Home2015 ElectionCanada's Choice

Canada's Choice

October 17, 2015 (Toronto, ON) – With less than 72 hours remaining before the polls open on election day, Justin’s Trudeau’s Liberal Party is firmly in the lead, sitting five points above Stephen Harper’s Conservatives with Tom Mulcair’s NDP far behind. The Mainstreet/Postmedia poll has a margin of error of 1.46%, 19 times of out 20.

The Conservatives continue to enjoy the most dedicated supporters—fully 89% of Conservative supporters describe their support as “strong,” while just 9% of saying they might change their minds. The Liberals now have the “strong” support of 77% of their voters, compared to just 15% who might switch. The NDP has similar but weaker numbers, with 72% “strong” support and 23% potentially changing their minds.

“The Liberals have continued to surge in this final week of the campaign and now hold a four percent leader over the Conservatives among all voters, and five percent among decided and leaning voters,” said Quito Maggi, president of Mainstreet Research. “With 37.8% support, the Liberals may now be on the cusp of a majority. The Conservatives, with 32.6% support will surely be in opposition and the NDP at 20.8% will return to third place in the House of Commons, with a reduced but still substantial caucus.”

The Liberals have a dominant lead in Atlantic Canada; only in New Brunswick is the race remotely close, though the Liberals are still comfortably ahead of the Conservatives. “We are not expecting many non-Liberal MPs to make it out of Atlantic Canada. We expect most, if not all, of Nova Scotia, Newfoundland & Labrador and Prince Edward Island to return Liberal MPs to Ottawa,” continued Maggi.

Liberals now lead in Quebec, 32% to 25% for the NDP, with the Conservatives and Bloc at 22% and 17% respectively. “This will likely mean significant gains for the Liberals, as well as pick-ups for the Conservatives and the Bloc, both of whom were all but wiped in 2011. The most interesting races to watch on election night, and likely those that will determine the minority/majority government, are in Quebec outside of Montreal and Quebec City. In the rest of Quebec, it is a four-way tie between the Liberals, Conservatives, NDP and the Bloc.”

“In Ontario, the Liberals have opened an eleven point lead over the Conservatives, 44% to 33%, with the NDP at just 19%. They lead in every region of Ontario, with the exception of South Central Ontario and the Greater Toronto Area, where the parties are neck and neck. This shift in Ontario, compared to previous regional polls, is most pronounced in Southwestern and Eastern Ontario, where Conservatives once enjoyed very significant leads.”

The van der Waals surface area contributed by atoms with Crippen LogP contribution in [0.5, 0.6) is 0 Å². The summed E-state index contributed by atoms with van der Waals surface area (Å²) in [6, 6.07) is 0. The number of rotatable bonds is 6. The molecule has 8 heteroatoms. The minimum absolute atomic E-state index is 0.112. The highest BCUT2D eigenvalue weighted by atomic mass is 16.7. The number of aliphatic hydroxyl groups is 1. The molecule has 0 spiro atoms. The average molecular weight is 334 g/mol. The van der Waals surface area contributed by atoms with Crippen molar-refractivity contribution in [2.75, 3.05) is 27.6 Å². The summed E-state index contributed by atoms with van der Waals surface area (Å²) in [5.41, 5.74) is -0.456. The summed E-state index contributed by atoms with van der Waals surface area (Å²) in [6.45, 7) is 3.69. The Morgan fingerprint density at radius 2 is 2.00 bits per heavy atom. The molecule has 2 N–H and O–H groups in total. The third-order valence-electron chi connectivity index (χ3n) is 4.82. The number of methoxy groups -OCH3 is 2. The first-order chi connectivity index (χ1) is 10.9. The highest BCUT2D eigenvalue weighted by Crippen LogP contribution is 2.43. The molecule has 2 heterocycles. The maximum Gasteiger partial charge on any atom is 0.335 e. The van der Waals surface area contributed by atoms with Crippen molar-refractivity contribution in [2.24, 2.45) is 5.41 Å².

“Manitoba will be very interesting to watch, as the Liberals are just one point back of the Conservatives, 37% to 36% and lead substantially in Winnipeg—but their strength outside the city may translate into additional pickups,” Maggi added.

“Saskatchewan is continuing to buck national trends, with the Conservatives (44.8%) leading over the NDP (29.5%), and the Liberals (20.1%) in third. New riding boundaries should spell trouble for the Conservatives on election night. This is one bright spot for the NDP, which should see gains in the province.”

“Alberta is another province where many interesting races are developing. The Liberals are now at a substantial 26% across the province, running second in Calgary with a three-way tie in Edmonton. Look for Liberals to make small significant gain in Alberta and for some very close races in Edmonton.”

“In British Columbia, where the NDP led substantially for the vast majority of the campaign, the Liberals have now surged ahead, with 33% to 32% for the Conservatives and 24% for the NDP. The Liberals are now ahead substantially in Greater Vancouver, the NDP continue to lead on the Island and the Conservatives lead in the rest of BC. BC will have the second most three-way races (after Quebec), expect lots of late night drama as these results come in.”

“When you look at those who’ve indicated they’ve already voted, however, we see a different picture. Among those who voted early, 34.2% said they voted for the Conservatives, 33.7% for the Liberals, 19.5% for the NDP, 4.5% for the Green Party and 2.4% for the Bloc, while 5.7% of those who voted early didn’t say. This is a pretty clear indication of the resilient Conservative vote, which could produce some surprises. With dozens of close four-way races in Quebec and three-way races in BC, the next government could largely be determined by the success of each party’s ground game,” concluded Maggi.

Mainstreet is a national public research firm. With 20 years of political experience at all three levels of government, President and CEO Quito Maggi is a respected commentator on Canadian public affairs.

Differentiated by its large sample sizes, Mainstreet has provided accurate snapshots of public opinion, having predicted an NDP majority government in Alberta (2015), a Liberal majority government in British Columbia, and a Liberal majority government in Ontario. Most recently, Mainstreet was the most accurate pollster of last October’s Toronto mayoral election.


Mainstreet – Election 2015